Another excerpt from Dr. Thomas Teskey’s – Breaking Traditions: A Veterinary Medical and Ethical Perspective On the Modern Day Usage of Steel Horseshoes
Reaching our destinations with our horses…our partners…
So in spite of the resistance meet, I am dedicated to help with the “wake up call”. I feel that farriers and veterinarians and trainers and horse people everywhere must learn the truth and tell their clients, friends, and colleagues that shoeing horses damages them and robs them of years of their lives. I want everyone to know that steel on a horse’s hoof is not acceptable. It is the horses that especially want and need this knowledge to become mainstream.
I particularly want farriers to learn the truth and then be held accountable for the damage they cause if they fail to inform their clients that shoeing is not necessary. They need to learn what is going on inside the horse’s foot and learn how to trim a foot to achieve a healthy hoof form. They need to help educate horse owners who relay on them for guidance about how to help their horses become healthier and more serviceable for a longer time, through better hoof care. They need to know about and talk-up the judicious use of hoof boots so owners know they have a way to provide real hoof protection without damaging their horses’ feet. Farriers are important professionals in the equine world and horses and stewards count on them.
Farriers are in the ideal position to learn about proper, natural hoof form and function: they have the clientele with horses, the love for the horses and they know how to use hoof trimming tools. What more is needed is the willingness and the dedication to study more thoroughly and apply more carefully the natural hoof trim, and learn to counsel their clients on more natural means of horse care and management-getting horses out of stalls, feeding them fewer rich foods and more grass in their diet, and letting horses be together in herds where they naturally belong. For a farrier, retiring the anvil and hanging up the hammer leads to being part of an inevitable change for the better and championing a noble cause, and they can rest assured that what they will be doing is founded on solid knowledge gained from careful study of the biology and physiology of the horse.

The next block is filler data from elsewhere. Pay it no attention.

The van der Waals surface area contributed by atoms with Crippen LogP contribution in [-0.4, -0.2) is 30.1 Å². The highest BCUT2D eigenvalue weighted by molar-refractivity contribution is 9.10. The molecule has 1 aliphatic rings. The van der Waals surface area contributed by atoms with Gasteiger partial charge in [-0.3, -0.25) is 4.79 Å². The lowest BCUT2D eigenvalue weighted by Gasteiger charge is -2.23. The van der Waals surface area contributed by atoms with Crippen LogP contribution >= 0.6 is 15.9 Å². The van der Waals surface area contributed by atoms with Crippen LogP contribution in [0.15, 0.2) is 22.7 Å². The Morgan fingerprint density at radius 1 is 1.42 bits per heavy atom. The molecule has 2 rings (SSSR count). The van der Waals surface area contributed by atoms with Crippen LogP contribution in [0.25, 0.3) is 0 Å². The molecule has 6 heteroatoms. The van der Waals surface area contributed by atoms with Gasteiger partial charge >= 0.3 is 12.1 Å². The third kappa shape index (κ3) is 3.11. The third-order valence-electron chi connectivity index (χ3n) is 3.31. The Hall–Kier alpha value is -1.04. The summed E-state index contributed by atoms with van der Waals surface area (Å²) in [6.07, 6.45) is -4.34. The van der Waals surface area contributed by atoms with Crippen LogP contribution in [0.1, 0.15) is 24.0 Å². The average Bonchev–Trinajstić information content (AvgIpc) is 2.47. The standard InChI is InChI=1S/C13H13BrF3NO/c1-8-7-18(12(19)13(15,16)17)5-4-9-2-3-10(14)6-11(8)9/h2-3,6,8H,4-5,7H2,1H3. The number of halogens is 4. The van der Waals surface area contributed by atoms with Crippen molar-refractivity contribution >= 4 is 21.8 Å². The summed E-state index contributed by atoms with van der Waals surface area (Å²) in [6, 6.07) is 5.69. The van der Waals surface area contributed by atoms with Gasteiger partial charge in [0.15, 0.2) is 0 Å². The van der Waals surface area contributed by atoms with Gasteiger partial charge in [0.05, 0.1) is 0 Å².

Farriers, if you let people know that you are dedicated to the welfare of the horse, you will reap great rewards. The monetary rewards will still be there, in fact they’ll probably be even better, and with less strenuous work; good people everywhere will be more than happy and willing to pay for proper trimming and guidance in keeping their horses healthy, and if you become knowledgeable and practiced enough, you will be able to save the lives of many laminitic horses others ailing from hoof problems that would not be able to heal if they were treated only with conventional methods, such as so-called “therapeutic” shoeing. Money aside, the personal rewards are terrific.
“Barefoot-friendly” veterinarians are a rare breed, too; more are very badly needed. As of now, in a huge percentage of equine veterinary schools and clinics the world over, the highly effective therapy of natural lifestyle and the natural barefoot trim are not even mentioned as treatment options for lame and foundered horses. This is highly unacceptable and is a disservice to the horses we love. It is an omission that serves the egos of those who use horses as tools, rather than as the companion animals that serve us so willingly.
As time goes by, veterinarians and other equine professionals will be unable to ignore the mountain of clinical and scientific data related to the harm done by the use of the horse shoe, and the astounding benefits of natural lifestyle and natural hoof form. A few all ready accept this, and yet there are those that can not help but prescribe driving nails in to the hands of horses even after being told that what they are doing is causing damage. Whether from ignorant stubbornness or an addiction to working with steel or whatever the reasons, they will be held accountable if they continue once this knowledge becomes more widespread.
There will be more and more veterinarians picking up on this and the horses of the world are going to be healthier, happier, and more serviceable than ever. We will look at the horses in the future and see them as the magnificent specimens of power that they are. Seeing one with steel plates nailed to its feet will draw criticism from those that know better and who respect and love the horse.